In March, OSHA issued a final rule that significantly reduces the permissible exposure limit to crystalline silica. Silica is the second most common element found in the Earth’s crust, and a key component of manufactured products and construction materials. But exposure to high concentrations of silica dust can lead to a dangerous, debilitating—and even life-threatening—disease. We have witnessed important progress in recent years, but we know there’s more that can be done to keep workers out of harm’s way.
That is why this committee has pressed OSHA to use the tools at its disposal to enforce existing standards. Unfortunately, the agency has failed to do so.
OSHA itself admits that 30 percent of tested jobsites have not complied with the existing exposure limit for silica. This is an alarmingly high figure. But instead of enforcing the rules already on the books, the department spent significant time and resources crafting an entirely new regulatory regime.
The department’s first priority should have been enforcing existing standards. If OSHA is unable—or unwilling—to enforce the current limit for silica exposure, why should we expect the results under these new standards to be any different?
Related to enforcement, some have raised concerns about whether the new standards can be responsibly enforced. It has been suggested that silica cannot be accurately measured at the reduced limit prescribed in the new rule, because many labs don’t have the technology necessary to provide reliable results. Will employers—acting in good faith and trying to do the right thing—be held accountable for an enforcement regime that isn’t feasible or practical?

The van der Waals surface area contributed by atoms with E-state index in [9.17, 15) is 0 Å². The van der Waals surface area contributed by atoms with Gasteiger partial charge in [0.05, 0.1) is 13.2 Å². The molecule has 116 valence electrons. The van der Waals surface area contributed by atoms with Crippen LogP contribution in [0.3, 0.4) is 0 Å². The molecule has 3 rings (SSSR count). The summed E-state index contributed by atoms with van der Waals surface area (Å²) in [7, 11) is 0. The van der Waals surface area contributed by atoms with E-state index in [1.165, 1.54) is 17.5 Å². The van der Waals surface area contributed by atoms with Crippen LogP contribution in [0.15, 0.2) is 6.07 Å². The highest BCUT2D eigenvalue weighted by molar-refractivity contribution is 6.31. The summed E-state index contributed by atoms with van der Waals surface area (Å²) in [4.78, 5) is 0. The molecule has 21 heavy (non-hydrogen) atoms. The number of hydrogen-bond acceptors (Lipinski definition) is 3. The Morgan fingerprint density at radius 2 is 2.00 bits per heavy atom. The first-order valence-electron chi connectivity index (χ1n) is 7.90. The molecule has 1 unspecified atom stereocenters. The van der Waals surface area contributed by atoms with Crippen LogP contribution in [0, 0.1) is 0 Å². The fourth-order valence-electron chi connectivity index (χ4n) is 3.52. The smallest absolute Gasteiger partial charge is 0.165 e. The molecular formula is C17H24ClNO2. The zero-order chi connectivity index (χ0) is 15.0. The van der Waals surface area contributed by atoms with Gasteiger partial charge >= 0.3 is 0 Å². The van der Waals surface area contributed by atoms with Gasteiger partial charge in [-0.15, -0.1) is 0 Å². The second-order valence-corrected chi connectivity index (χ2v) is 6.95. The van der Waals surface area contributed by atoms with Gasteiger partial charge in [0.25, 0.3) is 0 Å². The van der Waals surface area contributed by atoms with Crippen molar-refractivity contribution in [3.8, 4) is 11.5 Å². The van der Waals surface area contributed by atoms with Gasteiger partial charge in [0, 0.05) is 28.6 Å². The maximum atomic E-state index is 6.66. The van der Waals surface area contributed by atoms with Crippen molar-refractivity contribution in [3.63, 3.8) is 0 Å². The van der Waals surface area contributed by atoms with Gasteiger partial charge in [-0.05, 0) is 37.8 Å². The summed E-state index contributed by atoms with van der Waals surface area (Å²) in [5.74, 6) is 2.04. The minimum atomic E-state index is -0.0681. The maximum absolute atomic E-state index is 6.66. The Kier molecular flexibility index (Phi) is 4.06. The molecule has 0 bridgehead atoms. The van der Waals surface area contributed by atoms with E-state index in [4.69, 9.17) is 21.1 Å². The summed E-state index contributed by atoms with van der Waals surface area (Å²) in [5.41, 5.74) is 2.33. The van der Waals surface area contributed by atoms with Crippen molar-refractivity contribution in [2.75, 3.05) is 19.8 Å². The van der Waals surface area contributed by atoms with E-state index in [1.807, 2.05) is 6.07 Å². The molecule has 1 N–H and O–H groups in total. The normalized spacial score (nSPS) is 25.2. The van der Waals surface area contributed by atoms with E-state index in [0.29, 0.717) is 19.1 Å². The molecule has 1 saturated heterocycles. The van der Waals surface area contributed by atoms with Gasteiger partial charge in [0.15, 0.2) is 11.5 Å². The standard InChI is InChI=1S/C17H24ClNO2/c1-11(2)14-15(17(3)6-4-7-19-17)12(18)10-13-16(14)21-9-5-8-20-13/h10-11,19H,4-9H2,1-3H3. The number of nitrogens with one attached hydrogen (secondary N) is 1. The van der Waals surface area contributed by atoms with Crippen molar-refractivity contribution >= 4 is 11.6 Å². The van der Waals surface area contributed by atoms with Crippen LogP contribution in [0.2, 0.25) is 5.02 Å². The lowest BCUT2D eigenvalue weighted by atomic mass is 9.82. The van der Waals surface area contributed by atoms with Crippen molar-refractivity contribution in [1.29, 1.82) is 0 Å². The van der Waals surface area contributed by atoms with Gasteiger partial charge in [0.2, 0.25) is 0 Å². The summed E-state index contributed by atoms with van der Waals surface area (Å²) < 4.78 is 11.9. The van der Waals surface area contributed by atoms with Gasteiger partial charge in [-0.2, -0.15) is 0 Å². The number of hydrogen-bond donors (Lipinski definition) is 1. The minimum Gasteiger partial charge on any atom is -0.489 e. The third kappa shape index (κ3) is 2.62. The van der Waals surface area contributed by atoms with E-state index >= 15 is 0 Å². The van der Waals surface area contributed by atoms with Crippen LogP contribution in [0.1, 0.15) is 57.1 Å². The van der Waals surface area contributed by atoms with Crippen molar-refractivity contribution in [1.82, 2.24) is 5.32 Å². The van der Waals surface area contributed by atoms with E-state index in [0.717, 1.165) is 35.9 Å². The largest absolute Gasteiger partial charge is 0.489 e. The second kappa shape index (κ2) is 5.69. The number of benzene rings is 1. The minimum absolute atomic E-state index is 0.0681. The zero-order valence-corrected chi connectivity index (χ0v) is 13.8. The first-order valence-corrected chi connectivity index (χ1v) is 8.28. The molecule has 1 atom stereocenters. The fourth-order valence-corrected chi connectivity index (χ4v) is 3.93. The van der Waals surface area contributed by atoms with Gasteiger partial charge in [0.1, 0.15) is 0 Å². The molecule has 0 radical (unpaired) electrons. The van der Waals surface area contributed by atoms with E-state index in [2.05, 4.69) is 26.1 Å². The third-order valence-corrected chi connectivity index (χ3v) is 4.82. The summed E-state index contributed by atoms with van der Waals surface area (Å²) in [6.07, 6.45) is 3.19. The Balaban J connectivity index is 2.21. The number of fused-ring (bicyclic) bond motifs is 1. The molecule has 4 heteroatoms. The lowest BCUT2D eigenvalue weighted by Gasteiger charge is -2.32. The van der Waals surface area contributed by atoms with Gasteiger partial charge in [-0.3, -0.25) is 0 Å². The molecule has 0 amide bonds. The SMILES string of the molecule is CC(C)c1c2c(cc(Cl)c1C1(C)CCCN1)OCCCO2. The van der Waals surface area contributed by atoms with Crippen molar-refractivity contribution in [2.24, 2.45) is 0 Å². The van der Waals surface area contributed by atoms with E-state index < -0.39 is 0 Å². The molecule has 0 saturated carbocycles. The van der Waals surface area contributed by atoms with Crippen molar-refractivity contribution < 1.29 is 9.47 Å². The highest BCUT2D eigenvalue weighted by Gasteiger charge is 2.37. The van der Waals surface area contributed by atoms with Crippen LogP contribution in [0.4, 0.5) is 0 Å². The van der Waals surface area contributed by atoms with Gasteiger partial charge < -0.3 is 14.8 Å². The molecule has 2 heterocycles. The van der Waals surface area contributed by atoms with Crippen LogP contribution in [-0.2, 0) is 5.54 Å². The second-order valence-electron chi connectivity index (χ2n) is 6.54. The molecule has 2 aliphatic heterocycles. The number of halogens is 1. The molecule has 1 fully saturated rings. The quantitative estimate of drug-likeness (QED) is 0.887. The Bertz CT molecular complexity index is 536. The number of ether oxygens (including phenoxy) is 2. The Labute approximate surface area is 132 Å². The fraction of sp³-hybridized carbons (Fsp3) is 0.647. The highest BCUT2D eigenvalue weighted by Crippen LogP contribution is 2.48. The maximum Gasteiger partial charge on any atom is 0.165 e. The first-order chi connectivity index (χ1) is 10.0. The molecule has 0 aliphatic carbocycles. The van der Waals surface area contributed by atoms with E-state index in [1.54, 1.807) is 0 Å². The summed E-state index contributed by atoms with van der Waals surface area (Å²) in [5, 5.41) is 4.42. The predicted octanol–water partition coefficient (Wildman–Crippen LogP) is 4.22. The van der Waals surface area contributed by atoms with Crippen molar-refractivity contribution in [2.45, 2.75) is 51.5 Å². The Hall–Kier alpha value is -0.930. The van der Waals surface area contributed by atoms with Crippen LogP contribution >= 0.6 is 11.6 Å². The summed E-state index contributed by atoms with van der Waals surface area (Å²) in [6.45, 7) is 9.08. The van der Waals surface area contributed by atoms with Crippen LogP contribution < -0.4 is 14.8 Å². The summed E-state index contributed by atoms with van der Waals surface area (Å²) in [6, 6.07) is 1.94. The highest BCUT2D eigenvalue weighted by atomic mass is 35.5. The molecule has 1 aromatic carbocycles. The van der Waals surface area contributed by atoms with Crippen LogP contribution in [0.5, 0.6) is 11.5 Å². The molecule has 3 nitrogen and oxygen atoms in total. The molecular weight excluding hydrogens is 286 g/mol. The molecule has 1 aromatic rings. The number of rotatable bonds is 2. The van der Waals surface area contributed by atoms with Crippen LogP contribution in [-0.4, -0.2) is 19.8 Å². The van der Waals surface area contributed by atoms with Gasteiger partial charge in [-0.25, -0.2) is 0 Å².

These are important questions about enforcement, but there are also serious questions concerning implementation. Can these new rules be effectively implemented on the ground and under the timeframe prescribed by OSHA? Employers may lack the time and resources necessary to adjust their workplaces to the requirements of the new rule. Others may find new controls simply unworkable.
This is especially true for small businesses. According to the National Federation of Independent Business, this rule will cost workplaces more than $7 billion each year. These costs will be borne by consumers and taxpayers in the form of higher prices for homes, bridges, and roads. And these costs will be borne by workers in the form of fewer jobs. These are significant consequences for a rule that may do little to enhance worker health and safety.
We are fortunate to have a second-generation home builder and owner of a small family business with us who can speak more to this today. They will also speak to the fear of unintended safety consequences stemming from these new rules. In trying to address significant health and safety concerns, we must ensure federal policies do not in any way create new hazards in America’s workplaces.